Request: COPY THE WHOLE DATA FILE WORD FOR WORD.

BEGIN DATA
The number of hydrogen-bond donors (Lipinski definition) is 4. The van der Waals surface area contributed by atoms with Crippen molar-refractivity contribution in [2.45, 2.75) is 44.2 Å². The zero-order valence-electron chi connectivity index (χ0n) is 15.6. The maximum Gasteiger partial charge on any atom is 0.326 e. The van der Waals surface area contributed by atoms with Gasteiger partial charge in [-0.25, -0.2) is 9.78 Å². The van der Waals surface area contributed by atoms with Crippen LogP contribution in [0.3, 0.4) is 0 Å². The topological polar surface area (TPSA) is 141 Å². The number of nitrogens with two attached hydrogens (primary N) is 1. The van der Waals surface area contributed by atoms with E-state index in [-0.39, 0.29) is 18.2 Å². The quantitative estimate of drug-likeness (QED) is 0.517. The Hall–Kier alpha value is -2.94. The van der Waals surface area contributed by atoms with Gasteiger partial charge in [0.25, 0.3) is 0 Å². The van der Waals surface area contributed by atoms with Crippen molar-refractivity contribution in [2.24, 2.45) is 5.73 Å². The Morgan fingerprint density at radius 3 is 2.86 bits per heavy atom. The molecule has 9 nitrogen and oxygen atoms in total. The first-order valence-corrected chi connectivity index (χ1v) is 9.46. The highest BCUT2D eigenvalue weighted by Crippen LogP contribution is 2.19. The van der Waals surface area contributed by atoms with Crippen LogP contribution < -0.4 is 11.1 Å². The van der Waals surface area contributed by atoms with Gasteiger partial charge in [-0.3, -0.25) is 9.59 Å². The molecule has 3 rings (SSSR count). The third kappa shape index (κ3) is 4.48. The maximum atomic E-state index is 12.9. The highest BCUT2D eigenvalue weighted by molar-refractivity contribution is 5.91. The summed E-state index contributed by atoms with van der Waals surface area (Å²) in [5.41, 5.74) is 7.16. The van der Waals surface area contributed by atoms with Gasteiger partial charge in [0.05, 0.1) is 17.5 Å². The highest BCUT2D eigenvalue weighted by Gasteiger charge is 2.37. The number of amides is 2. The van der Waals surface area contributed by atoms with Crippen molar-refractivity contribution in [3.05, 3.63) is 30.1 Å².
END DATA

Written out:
The number of hydrogen-bond donors (Lipinski definition) is 4. The van der Waals surface area contributed by atoms with Crippen molar-refractivity contribution in [2.45, 2.75) is 44.2 Å². The zero-order valence-electron chi connectivity index (χ0n) is 15.6. The maximum Gasteiger partial charge on any atom is 0.326 e. The van der Waals surface area contributed by atoms with Gasteiger partial charge in [-0.25, -0.2) is 9.78 Å². The van der Waals surface area contributed by atoms with Crippen LogP contribution in [0.3, 0.4) is 0 Å². The topological polar surface area (TPSA) is 141 Å². The number of nitrogens with two attached hydrogens (primary N) is 1. The van der Waals surface area contributed by atoms with E-state index in [-0.39, 0.29) is 18.2 Å². The quantitative estimate of drug-likeness (QED) is 0.517. The Hall–Kier alpha value is -2.94. The van der Waals surface area contributed by atoms with Gasteiger partial charge in [0.25, 0.3) is 0 Å². The van der Waals surface area contributed by atoms with Crippen molar-refractivity contribution in [2.24, 2.45) is 5.73 Å². The Morgan fingerprint density at radius 3 is 2.86 bits per heavy atom. The molecule has 9 nitrogen and oxygen atoms in total. The first-order valence-corrected chi connectivity index (χ1v) is 9.46. The highest BCUT2D eigenvalue weighted by Crippen LogP contribution is 2.19. The van der Waals surface area contributed by atoms with Crippen LogP contribution < -0.4 is 11.1 Å². The van der Waals surface area contributed by atoms with Gasteiger partial charge in [-0.3, -0.25) is 9.59 Å². The molecule has 3 rings (SSSR count). The third kappa shape index (κ3) is 4.48. The maximum atomic E-state index is 12.9. The highest BCUT2D eigenvalue weighted by molar-refractivity contribution is 5.91. The summed E-state index contributed by atoms with van der Waals surface area (Å²) in [5.41, 5.74) is 7.16. The van der Waals surface area contributed by atoms with Gasteiger partial charge in [0.05, 0.1) is 17.5 Å². The highest BCUT2D eigenvalue weighted by Gasteiger charge is 2.37. The number of amides is 2. The van der Waals surface area contributed by atoms with Crippen molar-refractivity contribution in [3.05, 3.63) is 30.1 Å².